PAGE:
Digiteum Talks: About Engineering Career, Lifestyle and Goals
Digiteum Talks: About Engineering Career, Lifestyle and Goals
This curious story draws a picture of a very dynamic and inspiring career journey. Dmitry Gankevich is a brilliant Lead Engineer known for his eclectic skillset, can-do attitude and what seems to be an unlimited potential for growth and development.
During his time with Digiteum, Dmitry took part in some of the most exciting and innovative projects across IoT, cleantech and big data technologies. It happened so that he switched from one cutting-edge tech to the other, had to deal with incredibly complex domains, and yet, not a single challenge seemed to be out of his depth.
How do you forge an engineering talent of this sort? We decided to get this information firsthand and ask Dmitry about his career path at Digiteum and his approach to engineering as a profession and a lifestyle.
Dima, what is your background story and how did you begin your career journey at Digiteum?
I started as an engineer when I was still a university student. I got on an industrial automation project led by an R&D center at BSTU. Our job was mainly focused on developing DOS-based software for automating and managing heating pipeline networks and urban heat supply systems. We worked with industrial-grade computers and sensor-based Windows screens. You can compare it to what we now know as IoT, though we didn’t use this name back then.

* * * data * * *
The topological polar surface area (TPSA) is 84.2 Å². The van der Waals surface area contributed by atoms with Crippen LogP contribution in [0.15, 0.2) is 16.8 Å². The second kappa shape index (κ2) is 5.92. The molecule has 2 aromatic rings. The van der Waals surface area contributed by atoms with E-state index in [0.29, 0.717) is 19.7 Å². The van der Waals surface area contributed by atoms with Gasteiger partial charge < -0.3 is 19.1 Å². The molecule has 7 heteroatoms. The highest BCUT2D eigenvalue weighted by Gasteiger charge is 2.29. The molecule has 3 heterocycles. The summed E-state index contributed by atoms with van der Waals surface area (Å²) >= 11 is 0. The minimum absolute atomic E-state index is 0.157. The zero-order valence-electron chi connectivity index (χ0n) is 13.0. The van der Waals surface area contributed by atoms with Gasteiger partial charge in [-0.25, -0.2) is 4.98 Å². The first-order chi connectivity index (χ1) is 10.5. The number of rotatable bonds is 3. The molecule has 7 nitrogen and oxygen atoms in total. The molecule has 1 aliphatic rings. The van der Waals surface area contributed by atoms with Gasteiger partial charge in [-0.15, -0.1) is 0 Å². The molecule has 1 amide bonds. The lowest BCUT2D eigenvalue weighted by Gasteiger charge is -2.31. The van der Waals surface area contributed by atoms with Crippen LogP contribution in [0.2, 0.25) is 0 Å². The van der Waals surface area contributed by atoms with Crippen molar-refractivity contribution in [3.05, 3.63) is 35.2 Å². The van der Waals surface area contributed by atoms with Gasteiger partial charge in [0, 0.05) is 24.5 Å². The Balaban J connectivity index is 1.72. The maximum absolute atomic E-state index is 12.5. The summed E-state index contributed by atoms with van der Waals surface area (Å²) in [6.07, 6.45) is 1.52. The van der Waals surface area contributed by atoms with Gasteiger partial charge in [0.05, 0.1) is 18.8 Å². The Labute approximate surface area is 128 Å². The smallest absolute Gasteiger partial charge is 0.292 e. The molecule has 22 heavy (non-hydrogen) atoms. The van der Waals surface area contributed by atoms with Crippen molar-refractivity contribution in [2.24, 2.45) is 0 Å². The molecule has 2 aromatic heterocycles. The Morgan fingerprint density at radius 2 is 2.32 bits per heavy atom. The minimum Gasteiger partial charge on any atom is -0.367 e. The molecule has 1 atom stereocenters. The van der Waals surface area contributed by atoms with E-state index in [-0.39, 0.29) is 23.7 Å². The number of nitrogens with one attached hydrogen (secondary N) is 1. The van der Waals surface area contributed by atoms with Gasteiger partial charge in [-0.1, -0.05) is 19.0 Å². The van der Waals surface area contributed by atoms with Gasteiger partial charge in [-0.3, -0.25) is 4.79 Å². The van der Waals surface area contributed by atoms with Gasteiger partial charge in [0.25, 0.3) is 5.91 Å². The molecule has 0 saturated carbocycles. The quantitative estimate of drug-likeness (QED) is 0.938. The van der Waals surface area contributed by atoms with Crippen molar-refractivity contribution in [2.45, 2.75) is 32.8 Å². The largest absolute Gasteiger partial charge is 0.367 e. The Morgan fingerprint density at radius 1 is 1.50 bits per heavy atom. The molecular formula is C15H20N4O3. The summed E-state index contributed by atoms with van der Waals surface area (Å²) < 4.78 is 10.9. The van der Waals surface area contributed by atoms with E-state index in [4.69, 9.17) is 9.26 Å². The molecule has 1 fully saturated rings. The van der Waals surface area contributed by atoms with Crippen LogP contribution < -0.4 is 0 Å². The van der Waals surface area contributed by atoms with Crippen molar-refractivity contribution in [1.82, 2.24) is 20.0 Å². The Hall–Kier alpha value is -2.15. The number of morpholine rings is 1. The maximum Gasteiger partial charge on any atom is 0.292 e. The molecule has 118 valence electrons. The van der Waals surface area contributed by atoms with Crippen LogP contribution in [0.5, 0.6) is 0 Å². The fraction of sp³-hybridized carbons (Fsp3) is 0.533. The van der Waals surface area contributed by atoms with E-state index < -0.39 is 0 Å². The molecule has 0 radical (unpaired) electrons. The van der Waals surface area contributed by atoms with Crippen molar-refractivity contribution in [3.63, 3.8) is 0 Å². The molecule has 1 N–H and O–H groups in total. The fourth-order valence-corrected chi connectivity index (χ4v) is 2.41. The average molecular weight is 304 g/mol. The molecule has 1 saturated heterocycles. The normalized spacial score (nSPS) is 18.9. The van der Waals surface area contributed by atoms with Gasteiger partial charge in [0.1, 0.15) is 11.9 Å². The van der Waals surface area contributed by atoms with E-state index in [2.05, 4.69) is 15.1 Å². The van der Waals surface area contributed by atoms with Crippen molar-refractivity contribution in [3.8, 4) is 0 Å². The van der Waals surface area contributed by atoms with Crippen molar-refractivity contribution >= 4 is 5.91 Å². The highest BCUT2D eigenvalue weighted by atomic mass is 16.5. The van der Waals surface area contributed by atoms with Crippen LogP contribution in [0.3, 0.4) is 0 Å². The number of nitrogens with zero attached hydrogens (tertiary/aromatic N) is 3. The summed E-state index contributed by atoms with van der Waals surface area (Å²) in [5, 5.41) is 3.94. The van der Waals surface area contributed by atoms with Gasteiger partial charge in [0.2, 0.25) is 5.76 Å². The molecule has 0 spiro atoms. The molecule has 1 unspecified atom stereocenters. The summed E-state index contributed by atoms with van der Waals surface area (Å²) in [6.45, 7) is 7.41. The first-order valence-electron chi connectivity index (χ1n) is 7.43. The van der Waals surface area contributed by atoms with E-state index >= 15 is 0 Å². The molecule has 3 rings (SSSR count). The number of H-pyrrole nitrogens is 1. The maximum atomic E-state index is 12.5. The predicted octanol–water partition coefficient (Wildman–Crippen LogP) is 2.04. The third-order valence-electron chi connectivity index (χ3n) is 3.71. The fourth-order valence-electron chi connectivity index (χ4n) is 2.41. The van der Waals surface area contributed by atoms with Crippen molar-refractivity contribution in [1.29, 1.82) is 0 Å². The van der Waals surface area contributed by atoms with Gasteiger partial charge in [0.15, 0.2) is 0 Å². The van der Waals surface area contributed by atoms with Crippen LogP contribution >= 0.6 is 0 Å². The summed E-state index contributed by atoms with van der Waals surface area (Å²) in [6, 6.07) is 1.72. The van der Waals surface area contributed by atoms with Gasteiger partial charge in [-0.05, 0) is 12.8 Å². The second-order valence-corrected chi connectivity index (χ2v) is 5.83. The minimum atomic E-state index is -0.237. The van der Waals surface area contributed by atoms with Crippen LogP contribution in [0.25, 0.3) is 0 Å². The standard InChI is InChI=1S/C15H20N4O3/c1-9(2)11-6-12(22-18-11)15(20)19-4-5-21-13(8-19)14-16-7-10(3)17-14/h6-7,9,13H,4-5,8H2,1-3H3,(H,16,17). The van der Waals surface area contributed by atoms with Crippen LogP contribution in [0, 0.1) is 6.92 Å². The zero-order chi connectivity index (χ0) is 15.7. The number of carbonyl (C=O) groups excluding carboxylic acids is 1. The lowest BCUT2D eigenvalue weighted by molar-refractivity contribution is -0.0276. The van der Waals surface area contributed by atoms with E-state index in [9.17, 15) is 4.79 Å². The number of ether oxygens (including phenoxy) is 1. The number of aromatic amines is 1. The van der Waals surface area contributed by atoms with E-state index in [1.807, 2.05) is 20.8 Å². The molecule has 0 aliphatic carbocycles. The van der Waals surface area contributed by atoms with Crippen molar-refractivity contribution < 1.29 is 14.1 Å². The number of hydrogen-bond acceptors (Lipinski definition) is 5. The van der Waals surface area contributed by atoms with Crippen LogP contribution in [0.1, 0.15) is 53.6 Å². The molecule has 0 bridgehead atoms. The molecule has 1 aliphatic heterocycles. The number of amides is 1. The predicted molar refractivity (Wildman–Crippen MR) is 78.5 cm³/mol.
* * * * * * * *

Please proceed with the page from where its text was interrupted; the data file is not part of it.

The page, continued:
I began with developing UI and soon was cleared to write my own algorithms, which was way more interesting than developing interfaces.
That was about the same time mobile technologies were emerging. I already had my first iPhone and was very keen on starting to build software for mobile. I took mobile development training and soon landed a job at an IT company where I grew from junior to lead developer in just a few years. And this is when I got a call from Digiteum.
To be honest, I did not plan to switch jobs. I had a job interview with Kate (Katherine Lazarevich, Digiteum co-founder and co-CEO), and quickly got an offer. Basically, at Digiteum, I started off with what I did before – mobile development was on the rise and there was no lack of interesting and fresh projects. We had a strong senior team of mobile developers and could work on basically any type of apps. We even developed a publishing platform that was showcased to Bill Gates.